Laugh-out-loud amusing and “outrageous” as it sometimes is, Sacha Baron Cohen‘s Bruno (Universal, 7.10) — oddly — isn’t all that funny. Certainly not in a convulsive sense. It is sort of heh-heh funny in a dry, observational, “is that all there is?” sense… but what’s that? It’s basically a series of misanthropic “screw you” jokes — 82 minutes worth of effete put-on gags, each one meant to provoke homophobic reactions to SBC’s flamboyantly gay, blonde-coiffed Austrian fashion reporter. The point being to “get” the constipated illiberal, small-minded types by making them look bad.
All I can say is that clips and promotions and put-ons are one thing, but when you sit down for a movie you expect a certain build-up of dramatic and emotional elements — you need to see characters and story threads start to take shape and transform and “pay off” in some way. Bruno never even tries to get off the ground in this sense.
Neither did Borat, I realize, but this time the lack of undertow felt like more of an issue. I said to myself about 20 minutes in, “Wow…this isn’t happening.” I said the same thing at the 40-minute mark. Although Bruno has loads of great bits and goofs and snide attitude to spread around. Let no one say it doesn’t score from time to time.
The problem for me is that (a) the tread has worn down on the tires since Borat — a comedy of this kind just doesn’t feel as out-there brash as it did three years ago, in part because it’s harder to believe that the encounters in the film aren’t staged or performed by the victims, (b) the humor is more than a bit cruel and misanthropic at times, and (c) SBC’s Bruno character simply doesn’t work as well as the revolutionary Borat.
Borat was funnier because it was at least faintly conceivable that a dorky moustachioed TV correspondent from a small Kazakhstan backwater could be that culturally clueless. But Bruno is no idiot — he’s from Vienna, knows the fashion world, knows the rules of the game. The joke is supposed to be that he’s so blinded by ego, arrogance, ambition and random sexual arousal that he doesn’t realize how offensive and irritating he is to everyone he meets. And that’s just not buyable.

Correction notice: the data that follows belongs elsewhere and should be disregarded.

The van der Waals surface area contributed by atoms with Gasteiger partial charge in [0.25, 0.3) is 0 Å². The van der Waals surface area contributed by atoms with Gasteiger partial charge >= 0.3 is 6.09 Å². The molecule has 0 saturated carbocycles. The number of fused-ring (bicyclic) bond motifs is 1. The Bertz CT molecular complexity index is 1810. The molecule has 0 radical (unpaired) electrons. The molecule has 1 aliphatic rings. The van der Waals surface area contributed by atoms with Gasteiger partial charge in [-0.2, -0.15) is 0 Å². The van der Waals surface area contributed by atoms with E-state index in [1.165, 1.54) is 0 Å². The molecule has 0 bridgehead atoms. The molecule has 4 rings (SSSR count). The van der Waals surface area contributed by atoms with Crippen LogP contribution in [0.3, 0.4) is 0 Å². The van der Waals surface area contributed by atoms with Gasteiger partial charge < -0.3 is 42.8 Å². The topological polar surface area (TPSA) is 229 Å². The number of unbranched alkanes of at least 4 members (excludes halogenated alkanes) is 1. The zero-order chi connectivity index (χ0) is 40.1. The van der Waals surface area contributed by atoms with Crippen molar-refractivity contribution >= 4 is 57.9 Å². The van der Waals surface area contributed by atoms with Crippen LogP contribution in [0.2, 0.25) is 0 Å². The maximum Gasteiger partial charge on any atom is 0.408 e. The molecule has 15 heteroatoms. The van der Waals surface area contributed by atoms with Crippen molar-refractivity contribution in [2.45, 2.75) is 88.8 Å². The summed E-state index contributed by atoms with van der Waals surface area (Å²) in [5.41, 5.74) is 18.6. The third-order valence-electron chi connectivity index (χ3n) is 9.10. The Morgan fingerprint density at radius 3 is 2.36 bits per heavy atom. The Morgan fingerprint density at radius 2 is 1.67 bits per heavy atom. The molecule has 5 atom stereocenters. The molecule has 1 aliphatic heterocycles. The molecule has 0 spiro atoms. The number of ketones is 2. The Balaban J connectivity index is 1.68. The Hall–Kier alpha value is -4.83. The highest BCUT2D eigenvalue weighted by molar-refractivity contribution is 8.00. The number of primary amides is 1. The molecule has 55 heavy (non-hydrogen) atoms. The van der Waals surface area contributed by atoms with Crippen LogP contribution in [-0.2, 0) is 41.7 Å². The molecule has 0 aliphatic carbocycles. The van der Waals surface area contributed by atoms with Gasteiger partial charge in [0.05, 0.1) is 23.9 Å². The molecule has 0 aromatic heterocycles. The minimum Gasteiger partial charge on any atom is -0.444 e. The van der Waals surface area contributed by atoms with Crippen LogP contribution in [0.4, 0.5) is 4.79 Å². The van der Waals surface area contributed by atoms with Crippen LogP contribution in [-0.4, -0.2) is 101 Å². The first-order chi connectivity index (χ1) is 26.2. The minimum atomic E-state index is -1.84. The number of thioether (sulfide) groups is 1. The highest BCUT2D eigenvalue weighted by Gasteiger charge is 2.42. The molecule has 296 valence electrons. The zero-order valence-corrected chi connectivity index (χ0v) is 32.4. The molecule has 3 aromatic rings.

So what we’re left with is just watching SBC doing his best to put people on and make them squirm as best he can. I’m obviously gay, you’re perhaps a little uncomfortable with gay men, and so I’m going to up the ante more and more until that discomfort tips into some form of hostility (usually suppressed). Over and over and over. Because I’m convinced that you’re a yahoo of some kind, and the point of this film is to expose you as same and too bad if you don’t like it, Ugly American.
For me the best Bruno material has already been seen in the trailers and clip reels. The marketing campaign has been amazing. There’s certainly nothing in the film as good as SBC dropping into Eminem‘s lap on the MTV Award show. Or his recent Tonight Show appearance with Conan. All right, the Arkansas wrestling match sequence comes close, although (again) it’s not really all that hah-hah funny.
My favorite Bruno moment comes when Harrison Ford is confronted by a microphone-wielding SBC and barks a harsh “fuck off!” as he gets into a car. Why did I savor this in particular? Because it’s the only time that a victim expresses more hostility towards SBC than what he/she is getting from SBC to begin with. In short, Ford trumps. He’s saying in effect, “I don’t want to hear it, just go away, you’re not worth it, don’t even start…I’m ahead of you!”
I also liked a visual gag that I’m not going to spoil (although Variety‘s Todd McCarthy already has in his review) that involves a certain part of the male anatomy talking and gyrating.
Who was the first Bruno? Andreas Voutsinas, the thin, devil-bearded gay guy in Mel Brooks‘ original film of The Producers (’68). His character’s name was Carmen Ghia. He was living with Christopher Hewett‘s Roger De Bris (the guy Gene Wilder was referring to when he said “Max, he’s wearing a dress!”), and his first Bruno bit was when he, Wilder and Zero Mostel take a brief elevator ride together and he does a kind of suppressed-erotic-writhing routine.
I agree with McCarthy that the “gotcha!” sequence in which SBC pretends to come on to Ron Paul, who ran in last year’s Republican primaries (and whom my son Dylan was for until he switched to Obama), is “noxious.” When Paul realizes what’s going on he freaks and shows his true homophobic colors, but it didn’t feel fair or right.
I don’t want to sound overly negative here. I did laugh several times during Bruno. I came out in a relatively okay mood, wasn’t pissed off. But a feeling that it didn’t really make it began to grow in the days that followed. I tried writing about it yesterday but the review wouldn’t come, probably because I was torn between admitting to myself that I laughed and chortled at times and also realizing that the film has hostility and believability problems.
Remember that moment in Mad Dog and Glory when Robert DeNiro‘s cop character tells Bill Murray‘s mafioso character (who does a little stand-up) that jokes don’t work as well when they’re “aimed out” and that people tend to laugh more when they’re “aimed a little more in” — i.e., at the teller?